What is multinodular goiter?
We refer to the concept of multinodular goiter (MNB) when there is an enlargement of the thyroid gland containing one or more tumors called nodules. These nodules produce too much thyroid hormone.
The thyroid is located in front of the trachea, in the anterior cervical region and its function, to produce thyroid hormones, is essential for normal metabolic reactions and body functions.
Depending on the characteristics of the goiter it can be:
- Diffuse: at the expense of a general and regular increase of the gland.
- Nodular: there are focal increases in thyroid size, leading to the development of nodules.
If we look at the hormonal production of the goiter, it can be classified as follows:
- Normofunctioning: normal thyroid hormones.
- Hypofunctioning: low thyroid hormones.
- Hyperfunctioning: high thyroid hormones.
Prognosis of the disease
With adequate treatment the pathology does not usually cause major problems. The major complications that may occur are:
- Difficulty swallowing or breathing.
- Hyperthyroidism: goiter can lead to this pathology, which can cause muscle weakness, anxiety, thinness or irritability, among others.
- Problems associated with thyroid cancer.
Symptoms of multinodular goiter
Frequent symptoms of the pathology are:
- Lump in the central part of the neck, in the area in front of the trachea.
- The lump is usually elastic to palpation and mobile with swallowing movement.
- Depending on the size it may be more or less visible.
- When the size is voluminous it can cause discomfort when swallowing. In more serious cases it may cause difficulty in breathing.
Multinodular goiter may cause discomfort when swallowing.
Medical tests for multinodular goiters
The diagnosis is quick and simple and consists of:
- Cervical examination of the patient.
- Hormonal study.
- Ultrasound. In some cases a FNA (fine needle aspiration puncture) may be performed.
- MRI (in larger cases).
What are the causes of multinodular goiter?
Several causes can be distinguished that can lead to this pathology:
- Iodine deficiency: lack of iodine in the diet can cause the thyroid gland to form thyroid nodules. This is the main cause.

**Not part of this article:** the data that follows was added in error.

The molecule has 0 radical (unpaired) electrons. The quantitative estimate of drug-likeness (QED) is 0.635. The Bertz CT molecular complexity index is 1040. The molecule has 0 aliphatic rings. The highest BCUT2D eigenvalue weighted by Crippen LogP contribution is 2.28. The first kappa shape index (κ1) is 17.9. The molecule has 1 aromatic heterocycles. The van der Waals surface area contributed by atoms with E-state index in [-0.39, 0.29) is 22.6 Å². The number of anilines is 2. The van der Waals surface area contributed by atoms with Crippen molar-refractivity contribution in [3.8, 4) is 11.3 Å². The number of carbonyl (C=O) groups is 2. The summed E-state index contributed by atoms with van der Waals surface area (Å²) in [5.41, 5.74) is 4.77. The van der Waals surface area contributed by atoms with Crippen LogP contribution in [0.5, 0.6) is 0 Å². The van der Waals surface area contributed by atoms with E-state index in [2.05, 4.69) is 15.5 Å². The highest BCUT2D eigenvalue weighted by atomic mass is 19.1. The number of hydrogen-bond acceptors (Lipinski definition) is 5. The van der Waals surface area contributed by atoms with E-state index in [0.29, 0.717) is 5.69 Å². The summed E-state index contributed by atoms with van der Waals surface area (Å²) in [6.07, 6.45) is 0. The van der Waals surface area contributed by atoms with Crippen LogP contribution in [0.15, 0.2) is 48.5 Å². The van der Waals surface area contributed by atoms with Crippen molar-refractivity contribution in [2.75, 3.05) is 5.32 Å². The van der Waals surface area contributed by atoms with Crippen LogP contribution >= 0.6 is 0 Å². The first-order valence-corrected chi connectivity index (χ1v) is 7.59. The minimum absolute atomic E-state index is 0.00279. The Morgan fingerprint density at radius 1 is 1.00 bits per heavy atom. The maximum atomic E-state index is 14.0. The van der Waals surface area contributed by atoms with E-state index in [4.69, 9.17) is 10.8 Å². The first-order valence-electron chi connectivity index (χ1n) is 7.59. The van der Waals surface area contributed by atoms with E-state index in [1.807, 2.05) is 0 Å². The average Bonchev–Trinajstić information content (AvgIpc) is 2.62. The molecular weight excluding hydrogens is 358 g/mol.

- Thyroid cyst: these are usually benign cysts, but may contain malignant solid components.
- Overgrowth of normal thyroid tissue: the cause of the lump is not clear but is usually not serious.
- Chronic thyroid inflammation (thyroiditis): this causes nodular enlargement.
Can it be prevented?
The main factor in multinodular goiter is a lack of iodine in the diet. This deficit can be prevented by adding meat and fish to the diet. Other basic foods containing iodine are bread and salt. The WHO recommends a daily intake of 100 to 150 micrograms.
Treatments for multinodular goiter
Treatment is usually based on monitoring the evolution of the goiter. In more severe cases or those producing a considerable esthetic defect, surgery may be performed. Surgery may also be recommended in cases where there is progressive growth or causes discomfort in speaking, breathing or swallowing.
Surgical treatment is also indicated in cases of suspected malignancy, as patients with goiter have a 5 to 10% chance of developing thyroid cancer. Also when there are symptoms of hyperthyroidism.
The most recommended surgery is total triodectomy, which removes both thyroid lobes and tries to preserve the parathyroid gland. This technique is preferred to bilateral subtotal triodectomy. In some cases it is necessary to reoperate a patient. In both techniques thyroid function is altered and the patient will need thyroid hormone supplementation.
What specialist treats it?
Multidular goiter is treated by specialists in Otolaryngology, General Surgery or Endocrinology.